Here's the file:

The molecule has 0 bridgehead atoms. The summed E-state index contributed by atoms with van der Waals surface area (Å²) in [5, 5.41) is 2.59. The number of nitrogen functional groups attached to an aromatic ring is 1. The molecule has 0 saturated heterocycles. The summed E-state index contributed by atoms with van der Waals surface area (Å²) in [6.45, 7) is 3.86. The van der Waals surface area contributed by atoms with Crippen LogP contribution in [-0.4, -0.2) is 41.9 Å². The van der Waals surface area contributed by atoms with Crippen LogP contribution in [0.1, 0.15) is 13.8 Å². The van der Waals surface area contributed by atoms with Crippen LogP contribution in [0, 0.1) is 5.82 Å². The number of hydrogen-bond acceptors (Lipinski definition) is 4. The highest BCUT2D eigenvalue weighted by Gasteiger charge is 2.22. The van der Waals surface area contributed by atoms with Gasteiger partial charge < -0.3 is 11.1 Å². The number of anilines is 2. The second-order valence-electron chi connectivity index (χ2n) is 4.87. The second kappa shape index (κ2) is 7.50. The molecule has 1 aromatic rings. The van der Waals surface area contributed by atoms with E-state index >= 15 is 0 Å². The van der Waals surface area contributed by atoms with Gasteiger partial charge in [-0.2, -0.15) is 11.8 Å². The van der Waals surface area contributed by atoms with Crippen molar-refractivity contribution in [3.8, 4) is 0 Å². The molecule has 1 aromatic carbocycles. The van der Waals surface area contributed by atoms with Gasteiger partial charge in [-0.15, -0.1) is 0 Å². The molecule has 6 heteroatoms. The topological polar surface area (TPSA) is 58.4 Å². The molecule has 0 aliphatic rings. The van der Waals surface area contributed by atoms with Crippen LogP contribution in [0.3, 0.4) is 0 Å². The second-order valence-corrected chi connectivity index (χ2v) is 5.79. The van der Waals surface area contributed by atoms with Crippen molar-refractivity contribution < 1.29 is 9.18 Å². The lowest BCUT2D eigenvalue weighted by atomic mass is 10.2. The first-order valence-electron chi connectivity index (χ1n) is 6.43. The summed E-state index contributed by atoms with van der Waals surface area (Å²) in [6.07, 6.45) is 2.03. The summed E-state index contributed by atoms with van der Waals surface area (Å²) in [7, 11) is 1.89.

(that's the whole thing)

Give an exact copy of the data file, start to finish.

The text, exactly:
The molecule has 0 bridgehead atoms. The summed E-state index contributed by atoms with van der Waals surface area (Å²) in [5, 5.41) is 2.59. The number of nitrogen functional groups attached to an aromatic ring is 1. The molecule has 0 saturated heterocycles. The summed E-state index contributed by atoms with van der Waals surface area (Å²) in [6.45, 7) is 3.86. The van der Waals surface area contributed by atoms with Crippen LogP contribution in [-0.4, -0.2) is 41.9 Å². The van der Waals surface area contributed by atoms with Crippen LogP contribution in [0.1, 0.15) is 13.8 Å². The van der Waals surface area contributed by atoms with Crippen LogP contribution in [0, 0.1) is 5.82 Å². The number of hydrogen-bond acceptors (Lipinski definition) is 4. The highest BCUT2D eigenvalue weighted by Gasteiger charge is 2.22. The van der Waals surface area contributed by atoms with Gasteiger partial charge < -0.3 is 11.1 Å². The number of anilines is 2. The second-order valence-electron chi connectivity index (χ2n) is 4.87. The second kappa shape index (κ2) is 7.50. The molecule has 1 aromatic rings. The van der Waals surface area contributed by atoms with E-state index >= 15 is 0 Å². The van der Waals surface area contributed by atoms with Gasteiger partial charge in [-0.2, -0.15) is 11.8 Å². The van der Waals surface area contributed by atoms with Crippen molar-refractivity contribution in [3.8, 4) is 0 Å². The molecule has 1 aromatic carbocycles. The van der Waals surface area contributed by atoms with Gasteiger partial charge in [-0.15, -0.1) is 0 Å². The molecule has 6 heteroatoms. The topological polar surface area (TPSA) is 58.4 Å². The molecule has 0 aliphatic rings. The van der Waals surface area contributed by atoms with Crippen LogP contribution in [0.3, 0.4) is 0 Å². The second-order valence-corrected chi connectivity index (χ2v) is 5.79. The van der Waals surface area contributed by atoms with Crippen molar-refractivity contribution < 1.29 is 9.18 Å². The lowest BCUT2D eigenvalue weighted by atomic mass is 10.2. The first-order valence-electron chi connectivity index (χ1n) is 6.43. The summed E-state index contributed by atoms with van der Waals surface area (Å²) in [6.07, 6.45) is 2.03. The summed E-state index contributed by atoms with van der Waals surface area (Å²) in [7, 11) is 1.89.